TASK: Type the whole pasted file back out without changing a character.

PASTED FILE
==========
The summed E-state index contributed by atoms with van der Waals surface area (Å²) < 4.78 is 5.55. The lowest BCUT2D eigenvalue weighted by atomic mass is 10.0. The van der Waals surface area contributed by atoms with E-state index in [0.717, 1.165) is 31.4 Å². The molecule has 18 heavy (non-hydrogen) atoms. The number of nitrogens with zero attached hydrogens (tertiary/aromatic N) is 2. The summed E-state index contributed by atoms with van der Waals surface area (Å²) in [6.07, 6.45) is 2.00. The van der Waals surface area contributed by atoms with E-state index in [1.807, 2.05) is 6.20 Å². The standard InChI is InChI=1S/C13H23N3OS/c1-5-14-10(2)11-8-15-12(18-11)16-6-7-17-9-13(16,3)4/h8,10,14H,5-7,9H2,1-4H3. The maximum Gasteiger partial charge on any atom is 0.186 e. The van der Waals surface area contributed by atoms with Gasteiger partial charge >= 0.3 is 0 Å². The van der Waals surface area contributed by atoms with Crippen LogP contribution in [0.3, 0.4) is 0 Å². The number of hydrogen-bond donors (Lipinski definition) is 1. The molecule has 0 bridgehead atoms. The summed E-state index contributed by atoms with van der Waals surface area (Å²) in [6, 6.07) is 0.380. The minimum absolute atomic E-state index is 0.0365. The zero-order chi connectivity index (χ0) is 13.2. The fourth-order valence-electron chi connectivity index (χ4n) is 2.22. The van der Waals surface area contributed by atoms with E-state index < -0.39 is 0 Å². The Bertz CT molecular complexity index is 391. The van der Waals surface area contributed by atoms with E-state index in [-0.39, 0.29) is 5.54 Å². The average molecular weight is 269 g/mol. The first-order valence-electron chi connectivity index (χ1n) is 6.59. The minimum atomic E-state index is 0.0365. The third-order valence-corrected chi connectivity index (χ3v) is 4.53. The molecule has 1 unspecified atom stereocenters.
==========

The summed E-state index contributed by atoms with van der Waals surface area (Å²) < 4.78 is 5.55. The lowest BCUT2D eigenvalue weighted by atomic mass is 10.0. The van der Waals surface area contributed by atoms with E-state index in [0.717, 1.165) is 31.4 Å². The molecule has 18 heavy (non-hydrogen) atoms. The number of nitrogens with zero attached hydrogens (tertiary/aromatic N) is 2. The summed E-state index contributed by atoms with van der Waals surface area (Å²) in [6.07, 6.45) is 2.00. The van der Waals surface area contributed by atoms with E-state index in [1.807, 2.05) is 6.20 Å². The standard InChI is InChI=1S/C13H23N3OS/c1-5-14-10(2)11-8-15-12(18-11)16-6-7-17-9-13(16,3)4/h8,10,14H,5-7,9H2,1-4H3. The maximum Gasteiger partial charge on any atom is 0.186 e. The van der Waals surface area contributed by atoms with Gasteiger partial charge >= 0.3 is 0 Å². The van der Waals surface area contributed by atoms with Crippen LogP contribution in [0.3, 0.4) is 0 Å². The number of hydrogen-bond donors (Lipinski definition) is 1. The molecule has 0 bridgehead atoms. The summed E-state index contributed by atoms with van der Waals surface area (Å²) in [6, 6.07) is 0.380. The minimum absolute atomic E-state index is 0.0365. The zero-order chi connectivity index (χ0) is 13.2. The fourth-order valence-electron chi connectivity index (χ4n) is 2.22. The van der Waals surface area contributed by atoms with E-state index < -0.39 is 0 Å². The Bertz CT molecular complexity index is 391. The van der Waals surface area contributed by atoms with E-state index in [-0.39, 0.29) is 5.54 Å². The average molecular weight is 269 g/mol. The first-order valence-electron chi connectivity index (χ1n) is 6.59. The minimum atomic E-state index is 0.0365. The third-order valence-corrected chi connectivity index (χ3v) is 4.53. The molecule has 1 unspecified atom stereocenters.